AUF SPEARFISHING COMMISSION SUBMISSION
Submissions Closed 24 February 2012
Click here to read the AUF Spearfishing Commission Submission.
Over 400 spearfishers from around Queensland, Australia and the World signed the e-petition and left their own comments. These have now been submitted to the Government with the submission.
In order to make a difference and provide some facts about the Coral Sea and the low impact of selective spearfshing theAUF is working with scientists from
The AUF instigated the 'Great Australian Shark Count' - the largest shark monitoring program in history!
There are very few human visits and these are high value economically and socially for tourism and charter boat operators, fishers and some SCUBA divers.
For spearfishers the
However, the declaration and review of the
We are very fortunate to live in
The GBR extends over 2300km from Torres Strait to Bundaberg and if you include the
All spearfishers aspire of going to the Coral Sea but for most of us it will remain a distant dream. For many divers in
Very few private boats are large enough to travel the 200-400 Nm to the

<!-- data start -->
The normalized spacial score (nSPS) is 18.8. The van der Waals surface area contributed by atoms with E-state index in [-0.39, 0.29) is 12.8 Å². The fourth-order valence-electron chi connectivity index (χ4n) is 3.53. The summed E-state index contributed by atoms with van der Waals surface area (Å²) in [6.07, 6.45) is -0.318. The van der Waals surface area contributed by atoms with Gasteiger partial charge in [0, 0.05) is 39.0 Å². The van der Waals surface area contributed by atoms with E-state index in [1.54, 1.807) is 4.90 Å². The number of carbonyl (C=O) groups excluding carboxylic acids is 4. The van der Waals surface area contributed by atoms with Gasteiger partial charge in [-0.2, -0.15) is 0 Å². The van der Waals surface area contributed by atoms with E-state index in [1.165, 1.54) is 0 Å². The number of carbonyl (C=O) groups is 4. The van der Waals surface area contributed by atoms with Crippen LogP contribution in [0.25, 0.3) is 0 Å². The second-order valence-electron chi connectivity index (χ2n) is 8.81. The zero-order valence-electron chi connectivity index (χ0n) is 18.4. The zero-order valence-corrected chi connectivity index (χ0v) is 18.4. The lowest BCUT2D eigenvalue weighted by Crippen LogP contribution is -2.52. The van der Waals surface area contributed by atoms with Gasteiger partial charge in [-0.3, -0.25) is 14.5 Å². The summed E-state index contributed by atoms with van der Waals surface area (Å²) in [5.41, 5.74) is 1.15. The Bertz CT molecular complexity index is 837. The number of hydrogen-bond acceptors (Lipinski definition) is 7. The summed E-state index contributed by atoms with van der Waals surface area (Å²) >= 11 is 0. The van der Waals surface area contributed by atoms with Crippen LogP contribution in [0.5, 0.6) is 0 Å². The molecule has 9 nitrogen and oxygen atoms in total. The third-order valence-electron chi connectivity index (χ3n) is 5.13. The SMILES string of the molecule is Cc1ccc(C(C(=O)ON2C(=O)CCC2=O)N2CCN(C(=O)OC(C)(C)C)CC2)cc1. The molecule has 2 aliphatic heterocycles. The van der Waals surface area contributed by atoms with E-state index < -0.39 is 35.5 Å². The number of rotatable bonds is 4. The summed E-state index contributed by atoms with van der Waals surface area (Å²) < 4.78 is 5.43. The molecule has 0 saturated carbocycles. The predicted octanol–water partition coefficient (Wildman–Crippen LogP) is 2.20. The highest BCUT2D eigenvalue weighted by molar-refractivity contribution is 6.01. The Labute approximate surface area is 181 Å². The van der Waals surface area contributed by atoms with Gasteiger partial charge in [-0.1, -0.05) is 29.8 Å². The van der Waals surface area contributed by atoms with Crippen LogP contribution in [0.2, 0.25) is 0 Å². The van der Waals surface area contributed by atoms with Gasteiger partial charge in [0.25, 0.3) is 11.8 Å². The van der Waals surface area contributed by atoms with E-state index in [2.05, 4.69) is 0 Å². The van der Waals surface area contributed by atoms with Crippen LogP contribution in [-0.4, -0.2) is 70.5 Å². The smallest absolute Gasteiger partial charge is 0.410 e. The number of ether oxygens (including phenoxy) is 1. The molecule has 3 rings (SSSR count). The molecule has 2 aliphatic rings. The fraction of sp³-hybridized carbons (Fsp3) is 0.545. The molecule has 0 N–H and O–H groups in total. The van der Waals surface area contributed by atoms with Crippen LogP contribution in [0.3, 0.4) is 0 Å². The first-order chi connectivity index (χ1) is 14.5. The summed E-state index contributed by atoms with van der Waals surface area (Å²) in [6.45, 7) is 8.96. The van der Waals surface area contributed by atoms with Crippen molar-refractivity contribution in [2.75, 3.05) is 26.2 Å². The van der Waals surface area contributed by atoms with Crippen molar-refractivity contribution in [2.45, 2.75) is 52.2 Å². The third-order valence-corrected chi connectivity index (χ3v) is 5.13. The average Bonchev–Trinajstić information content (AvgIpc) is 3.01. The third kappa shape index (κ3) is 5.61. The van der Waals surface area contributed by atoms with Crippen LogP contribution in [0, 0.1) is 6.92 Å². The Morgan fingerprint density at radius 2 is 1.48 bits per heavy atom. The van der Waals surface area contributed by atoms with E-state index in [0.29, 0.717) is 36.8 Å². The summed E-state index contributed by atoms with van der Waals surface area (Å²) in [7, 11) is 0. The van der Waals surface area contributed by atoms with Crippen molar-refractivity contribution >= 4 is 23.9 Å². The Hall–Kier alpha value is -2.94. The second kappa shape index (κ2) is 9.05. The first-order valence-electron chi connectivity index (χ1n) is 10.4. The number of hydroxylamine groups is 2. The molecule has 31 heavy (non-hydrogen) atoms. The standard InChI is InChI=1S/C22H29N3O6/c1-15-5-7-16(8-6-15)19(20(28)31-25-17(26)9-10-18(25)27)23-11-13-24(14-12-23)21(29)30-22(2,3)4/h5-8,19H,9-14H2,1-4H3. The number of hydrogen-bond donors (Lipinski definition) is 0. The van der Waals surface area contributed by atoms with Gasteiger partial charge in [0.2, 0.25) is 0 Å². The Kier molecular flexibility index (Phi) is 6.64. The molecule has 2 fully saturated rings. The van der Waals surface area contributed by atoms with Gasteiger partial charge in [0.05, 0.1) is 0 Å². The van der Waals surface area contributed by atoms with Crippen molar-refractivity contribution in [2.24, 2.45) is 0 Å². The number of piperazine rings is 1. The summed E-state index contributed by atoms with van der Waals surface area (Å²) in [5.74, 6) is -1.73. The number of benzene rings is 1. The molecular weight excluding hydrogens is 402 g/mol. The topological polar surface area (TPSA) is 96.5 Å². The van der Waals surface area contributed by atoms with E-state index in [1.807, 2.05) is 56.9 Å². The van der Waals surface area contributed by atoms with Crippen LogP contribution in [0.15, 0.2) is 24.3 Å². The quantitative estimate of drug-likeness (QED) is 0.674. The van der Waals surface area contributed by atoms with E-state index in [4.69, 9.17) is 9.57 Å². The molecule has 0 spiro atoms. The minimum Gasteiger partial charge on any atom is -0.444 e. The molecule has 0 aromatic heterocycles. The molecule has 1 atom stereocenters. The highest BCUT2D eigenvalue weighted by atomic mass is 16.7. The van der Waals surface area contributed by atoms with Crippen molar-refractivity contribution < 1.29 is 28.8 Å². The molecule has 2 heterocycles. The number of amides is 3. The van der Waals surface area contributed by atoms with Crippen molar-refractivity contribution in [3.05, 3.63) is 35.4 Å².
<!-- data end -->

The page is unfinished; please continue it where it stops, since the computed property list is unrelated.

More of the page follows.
If spearfishing was totally excluded it would be devastating to the sport as a whole . It would be a massive loss to all spearfishers from
The Commonwealth marine reserve proposal for the Coral Sea region was launched by the Federal Minister for Sustainability, Environment, Water, Population and Communities, Tony Burke, on 25 November 2011. The Ministerial media release is available at: www.environment.gov.au/minister/burke/2011/mr20111125.html
Copies of the relevant documents and other supporting materials are available from the website of the Department of Sustainability, Environment, Water, Population and Communities at: www.environment.gov.au/coasts/mbp/coralsea
Anyone with a stake or an interest in this process is invited to make a formal submission to the department before the conclusion of the 90 day consultation period on 24 February 2012.
The department will be conducting information sessions on the marine reserve proposal. Department staff will be available during these sessions and you are welcome to stop by at any time to get details and ask questions.